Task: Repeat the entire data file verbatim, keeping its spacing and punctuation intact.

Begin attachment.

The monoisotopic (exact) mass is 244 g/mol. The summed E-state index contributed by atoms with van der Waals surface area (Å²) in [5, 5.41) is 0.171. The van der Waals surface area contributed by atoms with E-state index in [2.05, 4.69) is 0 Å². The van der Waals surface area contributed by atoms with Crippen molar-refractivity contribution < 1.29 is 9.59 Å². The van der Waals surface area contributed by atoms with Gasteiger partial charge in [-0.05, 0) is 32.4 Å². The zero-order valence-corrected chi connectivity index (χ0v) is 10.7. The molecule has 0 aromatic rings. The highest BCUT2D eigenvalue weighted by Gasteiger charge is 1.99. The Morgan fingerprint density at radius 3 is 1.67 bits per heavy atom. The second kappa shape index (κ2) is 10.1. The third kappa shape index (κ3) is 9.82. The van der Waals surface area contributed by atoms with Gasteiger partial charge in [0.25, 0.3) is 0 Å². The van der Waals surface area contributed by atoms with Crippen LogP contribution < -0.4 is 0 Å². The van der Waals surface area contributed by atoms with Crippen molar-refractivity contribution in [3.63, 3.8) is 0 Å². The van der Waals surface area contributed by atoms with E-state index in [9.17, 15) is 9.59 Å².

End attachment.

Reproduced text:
The monoisotopic (exact) mass is 244 g/mol. The summed E-state index contributed by atoms with van der Waals surface area (Å²) in [5, 5.41) is 0.171. The van der Waals surface area contributed by atoms with E-state index in [2.05, 4.69) is 0 Å². The van der Waals surface area contributed by atoms with Crippen molar-refractivity contribution < 1.29 is 9.59 Å². The van der Waals surface area contributed by atoms with Gasteiger partial charge in [-0.05, 0) is 32.4 Å². The zero-order valence-corrected chi connectivity index (χ0v) is 10.7. The molecule has 0 aromatic rings. The highest BCUT2D eigenvalue weighted by Gasteiger charge is 1.99. The Morgan fingerprint density at radius 3 is 1.67 bits per heavy atom. The second kappa shape index (κ2) is 10.1. The third kappa shape index (κ3) is 9.82. The van der Waals surface area contributed by atoms with Gasteiger partial charge in [0.25, 0.3) is 0 Å². The van der Waals surface area contributed by atoms with Crippen LogP contribution < -0.4 is 0 Å². The van der Waals surface area contributed by atoms with Crippen molar-refractivity contribution in [3.63, 3.8) is 0 Å². The van der Waals surface area contributed by atoms with E-state index in [9.17, 15) is 9.59 Å².